Accordion

Beta · Last modified October 5, 2009

An accordion (or accordion menu) is a grouped set of collapsible panels that provides access to a large number of links or other selectable items in a constrained space.

Each inlaid panel may be individually expanded (usually leaving the rest collapsed), generally by hovering on or clicking the title of (or an expand/collapse element on) the specific panel, to display a single subset of the options.


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What Problem Does This Solve?

When there are too many items to fit into a limited space or when the number of items, if displayed all at once, would overwhelm the user, then the question is how to give the user access to all of the items in digestible chunks and without requiring scrolling, which can remove the user from the context or page position they may prefer.

When to Use This Pattern

Use when the number of options is large, the space is constrained, and the list of items can be logically grouped into smaller, roughly equal sized chunks.

What's the Solution?

Present a two-tiered set of options.

  • The top level is categories or groupings.
  • The secondary level is the list of options that fall into each group.

Accordions are typically styled as a stack of collapsible panels (and not with the look of hierarchical trees) with the top-level category items used as labels. The category labels may function as full-width handles or may be provided with a consistent expand/collapse icon.

An accordion may have one panel open by default on initial display.

Recommendations

  • Have the most important panel open by default, both to expose the important choices and to demonstrate the fact that each collapsed list can be individually opened.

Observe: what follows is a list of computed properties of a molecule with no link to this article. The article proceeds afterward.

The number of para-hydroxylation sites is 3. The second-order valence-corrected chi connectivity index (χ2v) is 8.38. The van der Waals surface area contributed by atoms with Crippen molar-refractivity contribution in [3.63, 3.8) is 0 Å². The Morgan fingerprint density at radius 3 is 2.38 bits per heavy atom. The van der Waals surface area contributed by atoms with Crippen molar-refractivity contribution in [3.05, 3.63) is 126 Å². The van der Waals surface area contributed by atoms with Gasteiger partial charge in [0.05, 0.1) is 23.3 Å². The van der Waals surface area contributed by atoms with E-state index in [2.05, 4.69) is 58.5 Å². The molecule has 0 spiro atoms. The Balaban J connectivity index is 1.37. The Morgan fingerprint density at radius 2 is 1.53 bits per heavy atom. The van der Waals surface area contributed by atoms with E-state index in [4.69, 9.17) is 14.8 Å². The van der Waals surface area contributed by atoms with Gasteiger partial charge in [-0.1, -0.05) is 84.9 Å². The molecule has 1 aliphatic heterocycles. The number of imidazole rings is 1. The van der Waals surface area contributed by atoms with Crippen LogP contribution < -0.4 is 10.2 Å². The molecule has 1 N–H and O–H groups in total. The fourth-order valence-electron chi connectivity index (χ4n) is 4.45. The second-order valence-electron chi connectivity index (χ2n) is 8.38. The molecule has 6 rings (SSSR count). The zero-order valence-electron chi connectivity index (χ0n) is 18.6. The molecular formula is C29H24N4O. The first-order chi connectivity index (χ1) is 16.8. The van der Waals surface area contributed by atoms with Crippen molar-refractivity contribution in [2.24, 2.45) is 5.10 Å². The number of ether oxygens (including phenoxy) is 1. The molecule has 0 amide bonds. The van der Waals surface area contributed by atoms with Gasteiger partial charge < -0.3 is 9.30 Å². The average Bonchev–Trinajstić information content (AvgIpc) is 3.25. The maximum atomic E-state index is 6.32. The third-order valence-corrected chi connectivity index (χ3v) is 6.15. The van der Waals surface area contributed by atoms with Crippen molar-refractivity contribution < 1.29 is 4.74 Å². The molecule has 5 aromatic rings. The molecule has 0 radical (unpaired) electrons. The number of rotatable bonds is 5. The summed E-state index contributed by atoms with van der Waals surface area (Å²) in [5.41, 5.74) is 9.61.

• Highlight the current panel so the user can distinguish open panel headers from closed panel headers.
  • Avoid nesting accordions inside of other accordions. If you find yourself needing to do this, consider whether a tree control or other element better suited to multiple-level hierarchies would be more appropriate.

Options

  • Accordions may be configured to require that there is always a single panel open or to allow for more flexible possibilities (all panels closed, multiple panels open). Some practitioners consider it a best practice to permit only one panel to be open at a time, but others disagree.
  • An accordion may be configured so that only one panel can be open at a time, but many examples of accordions allow for multiple panels to be open at once.
  • Unless the form factor or other unchangeable design constraints require that the accordion as a whole maintain a consistent size, the accordion element should be able to change size to accommodate different sized panels when open.
  • In most cases, require a click to open a panel in an accordion, but in contexts where an element of "delight" / interesting / hey-check-this-out is in play, it may be acceptable to have panels open on hover.

Why Use This Pattern?

The primary reason to use an accordion element is to compress a large amount of options into a limited space.

Special Cases

Most accordions are stacked vertically, but they may also be laid out horizontally.

Accessibility

For keyboard users an accordion usually ends up behaving either as a tree view or as a tab view. It may be possible to add keyboard navigation to the accordion with tabbing between labels and down/up arrows switching between the panels.

An accordion should degrade into something useful when Javacript is off, perhaps opening all panels.

Display none shouldn’t be used as this might hide the content from a screen reader. Instead consider setting a height of 0.

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